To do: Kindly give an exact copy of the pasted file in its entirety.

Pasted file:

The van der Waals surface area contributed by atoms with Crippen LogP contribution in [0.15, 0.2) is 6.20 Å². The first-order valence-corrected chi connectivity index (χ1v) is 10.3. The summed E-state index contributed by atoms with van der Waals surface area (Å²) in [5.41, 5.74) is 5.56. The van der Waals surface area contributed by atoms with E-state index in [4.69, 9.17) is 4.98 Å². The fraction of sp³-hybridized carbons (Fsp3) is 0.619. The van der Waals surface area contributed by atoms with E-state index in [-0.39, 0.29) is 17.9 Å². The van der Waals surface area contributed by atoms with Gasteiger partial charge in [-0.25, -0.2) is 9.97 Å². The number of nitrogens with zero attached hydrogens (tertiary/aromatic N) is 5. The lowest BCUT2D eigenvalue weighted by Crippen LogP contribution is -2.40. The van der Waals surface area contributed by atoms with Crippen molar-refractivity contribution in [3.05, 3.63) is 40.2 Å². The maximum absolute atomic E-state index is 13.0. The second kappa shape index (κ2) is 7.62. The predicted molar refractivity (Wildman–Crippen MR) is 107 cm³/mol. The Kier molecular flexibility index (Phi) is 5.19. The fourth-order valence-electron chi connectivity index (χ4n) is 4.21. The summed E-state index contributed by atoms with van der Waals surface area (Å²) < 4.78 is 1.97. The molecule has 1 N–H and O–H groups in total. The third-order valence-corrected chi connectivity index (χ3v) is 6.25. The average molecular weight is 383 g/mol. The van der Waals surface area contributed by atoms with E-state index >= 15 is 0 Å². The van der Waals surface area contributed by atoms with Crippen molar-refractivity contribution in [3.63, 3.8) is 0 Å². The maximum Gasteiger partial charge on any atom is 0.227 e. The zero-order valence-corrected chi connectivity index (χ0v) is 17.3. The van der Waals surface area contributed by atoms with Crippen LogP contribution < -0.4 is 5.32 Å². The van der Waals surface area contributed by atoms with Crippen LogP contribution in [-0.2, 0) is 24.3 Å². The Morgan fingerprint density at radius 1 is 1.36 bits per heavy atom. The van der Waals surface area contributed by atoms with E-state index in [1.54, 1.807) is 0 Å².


The van der Waals surface area contributed by atoms with Crippen LogP contribution in [0.15, 0.2) is 6.20 Å². The first-order valence-corrected chi connectivity index (χ1v) is 10.3. The summed E-state index contributed by atoms with van der Waals surface area (Å²) in [5.41, 5.74) is 5.56. The van der Waals surface area contributed by atoms with E-state index in [4.69, 9.17) is 4.98 Å². The fraction of sp³-hybridized carbons (Fsp3) is 0.619. The van der Waals surface area contributed by atoms with E-state index in [-0.39, 0.29) is 17.9 Å². The van der Waals surface area contributed by atoms with Gasteiger partial charge in [-0.25, -0.2) is 9.97 Å². The number of nitrogens with zero attached hydrogens (tertiary/aromatic N) is 5. The lowest BCUT2D eigenvalue weighted by Crippen LogP contribution is -2.40. The van der Waals surface area contributed by atoms with Crippen molar-refractivity contribution in [3.05, 3.63) is 40.2 Å². The maximum absolute atomic E-state index is 13.0. The second kappa shape index (κ2) is 7.62. The predicted molar refractivity (Wildman–Crippen MR) is 107 cm³/mol. The Kier molecular flexibility index (Phi) is 5.19. The fourth-order valence-electron chi connectivity index (χ4n) is 4.21. The summed E-state index contributed by atoms with van der Waals surface area (Å²) < 4.78 is 1.97. The molecule has 1 N–H and O–H groups in total. The third-order valence-corrected chi connectivity index (χ3v) is 6.25. The average molecular weight is 383 g/mol. The van der Waals surface area contributed by atoms with E-state index >= 15 is 0 Å². The van der Waals surface area contributed by atoms with Crippen molar-refractivity contribution in [3.63, 3.8) is 0 Å². The maximum Gasteiger partial charge on any atom is 0.227 e. The zero-order valence-corrected chi connectivity index (χ0v) is 17.3. The van der Waals surface area contributed by atoms with Crippen LogP contribution < -0.4 is 5.32 Å². The van der Waals surface area contributed by atoms with Crippen LogP contribution in [-0.2, 0) is 24.3 Å². The Morgan fingerprint density at radius 1 is 1.36 bits per heavy atom. The van der Waals surface area contributed by atoms with E-state index in [1.54, 1.807) is 0 Å².